When Taylor Starr left Baton Rouge, La., earlier this month, he was certain it was the last time he would wear Oregon State’s orange and black.
A fifth-year senior, Starr was heading for graduation and, hopefully, a shot at professional baseball.
Then he went undrafted in the Major League Baseball first-year player draft. So he began looking forward to another career path.
“It was a roller coaster, especially not knowing I was coming back,” he said. “Seeing all the guys at the last game at LSU, seeing all the seniors leaving, thinking I’d never get the chance to wear the uniform again.”
OSU coach Pat Casey called Starr into his office during finals week with a bit of news.
“He said ‘You want to know something crazy, you have another year of eligibility.’ My heart kind of dropped, but he told me ‘You should start your master’s,’” Starr said on Monday. “Anytime I have the chance to wear the uniform, I’m going to do it.”
Starr was a rising star in 2008 for the Beavers and the Corvallis Knights, who won the West Coast League title that summer.
Then he had to have Tommy John surgery in 2009. The 2010 season was lost to another arm surgery and 2011 went the same way. Starr finally returned to the mound this past season, going 5-2 for the Beavers, including two victories over Oregon, in 18 total appearances with seven starts.
“It’s a really neat story — he was the closer on our 2008 championship team,” Knights coach Brooke Knight said. “With the arm struggles he’s had, to fight his way back, to get his degree, get some postgraduate classes, and then a couple of really outstanding outings against Oregon this spring, it’s like a second chance for him.”
Starr joined the Knights for this summer season on June 15.
“He’s a big guy, he’s strong,” Knight said. “I think it’ll be really nice for him this summer to just kind of air it out there and relax and play the game and have some fun and get ready for one more year with the Beavs.”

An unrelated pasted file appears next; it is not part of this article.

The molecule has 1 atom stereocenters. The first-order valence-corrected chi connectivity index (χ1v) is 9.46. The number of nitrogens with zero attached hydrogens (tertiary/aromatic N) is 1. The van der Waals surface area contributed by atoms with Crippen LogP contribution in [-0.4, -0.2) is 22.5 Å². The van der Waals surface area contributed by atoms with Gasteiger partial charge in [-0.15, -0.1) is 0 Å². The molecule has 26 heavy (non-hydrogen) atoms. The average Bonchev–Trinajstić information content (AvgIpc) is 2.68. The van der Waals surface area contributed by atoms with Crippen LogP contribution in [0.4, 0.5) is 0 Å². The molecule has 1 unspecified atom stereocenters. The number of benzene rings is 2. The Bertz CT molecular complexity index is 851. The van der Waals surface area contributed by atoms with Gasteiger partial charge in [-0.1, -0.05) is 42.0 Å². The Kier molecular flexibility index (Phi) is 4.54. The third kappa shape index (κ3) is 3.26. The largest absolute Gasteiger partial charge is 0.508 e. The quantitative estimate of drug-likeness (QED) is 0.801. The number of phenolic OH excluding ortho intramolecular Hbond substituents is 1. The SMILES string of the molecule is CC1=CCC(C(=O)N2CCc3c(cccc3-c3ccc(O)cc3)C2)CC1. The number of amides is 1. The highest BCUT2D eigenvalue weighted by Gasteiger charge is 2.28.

The seasons lost to injury made Starr a perfect candidate to receive a sixth year of eligibility.
“It’s a pleasant surprise,” OSU pitching coach Nate Yeskie said. “Certainly we’re excited.
“He’s got an opportunity to come back and continue to play and do some things he set out to do, both personally and team-wise, when he set out to come here a few years ago.”
For now, Starr is concentrating on helping the Knights win another championship
“It’s pretty crazy,” Starr said. “I’m excited about it and looking forward to the season with the Knights and then carrying that over to Oregon State.”
Starr’s second go-round with the Knights is a good fit for both himself and the West Coast League team. He gets to pitch in his home ballpark and deepen a talented Knights staff. His exact role hasn’t been established.
“We’ll be working with the Oregon State staff, it’s a cooperative effort, to make sure that we prepare him to be prepared going into the fall,” Knight said. “He can do whatever we need him to do, whether it’s start, middle or close, but it’ll be a cooperative decision we make together to do what’s best for Taylor.”